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UCLA Magazine Fall 2003
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Fall 2003
Stage Craft
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All this has produced a persistent buzz about UCLA’s emergence as a venue for experimental, pioneering work. “The talk was all about this guy on the West Coast,” says Joseph Melillo, executive producer of the Brooklyn Academy of Music, who just returned from the south of France. “David has transformed the presenting program at UCLA monumentally. And I don’t speak in superlatives very often. The university’s search committee wanted to put UCLA on the map as a cultural epicenter, and they’ve done that by hiring David.”

Melillo calls Sefton “a man of vision” and “a calculated risk-taker.”

“He knows what works. He’s not cavalier about his artistic choices — they’re well-reasoned,” Melillo says. “All of these opportunities existed before, but they just never got to the West Coast because L.A. did not have anyone to make these kinds of commitments programmatically. There needed to be a gatekeeper to open that door. And David arrived with a beautiful set of keys.”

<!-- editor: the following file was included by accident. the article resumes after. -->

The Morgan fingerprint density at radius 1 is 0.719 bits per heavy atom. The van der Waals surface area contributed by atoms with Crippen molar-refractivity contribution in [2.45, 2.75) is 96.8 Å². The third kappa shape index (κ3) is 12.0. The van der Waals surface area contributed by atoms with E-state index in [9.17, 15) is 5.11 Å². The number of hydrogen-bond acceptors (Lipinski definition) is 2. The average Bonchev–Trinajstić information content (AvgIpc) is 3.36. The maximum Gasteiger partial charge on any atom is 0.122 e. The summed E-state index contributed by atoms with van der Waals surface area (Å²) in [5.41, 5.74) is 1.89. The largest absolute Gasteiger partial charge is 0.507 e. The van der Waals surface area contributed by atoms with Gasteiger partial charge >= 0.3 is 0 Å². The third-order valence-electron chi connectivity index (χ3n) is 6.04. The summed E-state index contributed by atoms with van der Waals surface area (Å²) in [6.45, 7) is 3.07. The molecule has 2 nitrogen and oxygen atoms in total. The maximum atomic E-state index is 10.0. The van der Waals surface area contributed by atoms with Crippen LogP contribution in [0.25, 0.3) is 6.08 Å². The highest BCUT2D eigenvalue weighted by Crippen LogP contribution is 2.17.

But Sefton himself was unsure about what would happen once he unlocked that door. “You have no idea how quickly it will catch on, or whether it will catch on at all,” he says in retrospect. Given a mandate by UCLA to take the performing arts in a radical new direction, he knew that change would be traumatic. So he has not abandoned UCLA’s strong traditions, such as its great dance program and classical-music series. And not all of the theater festival is, in fact, radical and contemporary.

If patrons can get past the provocative photograph on page 3 of the hefty UCLA Live season brochure that touts the U.S. premiere of Jewess Tattooess, they will find more classical music than ever before, “and, generally, of a higher standard,” says Sefton.

As initial nervousness about his arrival dissipated (“I think it’s clear now,” Sefton told the Los Angeles Times wryly, “that I’m not going to burn down Royce Hall and build a rock stadium”), audiences began snapping up tickets. In his first season last year, ticket sales hit 93,000, an increase of approximately 14,500 from the previous year. This year, with subscription sales going strong, UCLA Live is projecting sales will reach 99,000. With added shows for the spring segment, attendance should top 100,000.

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